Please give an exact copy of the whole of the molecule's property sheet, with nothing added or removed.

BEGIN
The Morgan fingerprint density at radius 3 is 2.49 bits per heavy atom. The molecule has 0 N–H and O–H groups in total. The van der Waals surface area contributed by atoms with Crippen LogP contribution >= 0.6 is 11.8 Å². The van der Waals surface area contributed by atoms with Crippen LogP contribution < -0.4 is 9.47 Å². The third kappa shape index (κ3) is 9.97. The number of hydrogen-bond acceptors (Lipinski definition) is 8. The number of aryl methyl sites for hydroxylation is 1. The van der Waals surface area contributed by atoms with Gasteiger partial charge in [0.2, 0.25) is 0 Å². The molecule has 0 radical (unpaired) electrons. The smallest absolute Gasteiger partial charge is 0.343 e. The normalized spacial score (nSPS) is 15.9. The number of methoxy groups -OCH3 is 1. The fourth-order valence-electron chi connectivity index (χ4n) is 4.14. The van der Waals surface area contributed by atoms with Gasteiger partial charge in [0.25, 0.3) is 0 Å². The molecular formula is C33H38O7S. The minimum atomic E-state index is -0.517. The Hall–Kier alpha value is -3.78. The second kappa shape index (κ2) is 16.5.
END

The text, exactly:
The Morgan fingerprint density at radius 3 is 2.49 bits per heavy atom. The molecule has 0 N–H and O–H groups in total. The van der Waals surface area contributed by atoms with Crippen LogP contribution >= 0.6 is 11.8 Å². The van der Waals surface area contributed by atoms with Crippen LogP contribution < -0.4 is 9.47 Å². The third kappa shape index (κ3) is 9.97. The number of hydrogen-bond acceptors (Lipinski definition) is 8. The number of aryl methyl sites for hydroxylation is 1. The van der Waals surface area contributed by atoms with Gasteiger partial charge in [0.2, 0.25) is 0 Å². The molecule has 0 radical (unpaired) electrons. The smallest absolute Gasteiger partial charge is 0.343 e. The normalized spacial score (nSPS) is 15.9. The number of methoxy groups -OCH3 is 1. The fourth-order valence-electron chi connectivity index (χ4n) is 4.14. The van der Waals surface area contributed by atoms with Gasteiger partial charge in [0.25, 0.3) is 0 Å². The molecular formula is C33H38O7S. The minimum atomic E-state index is -0.517. The Hall–Kier alpha value is -3.78. The second kappa shape index (κ2) is 16.5.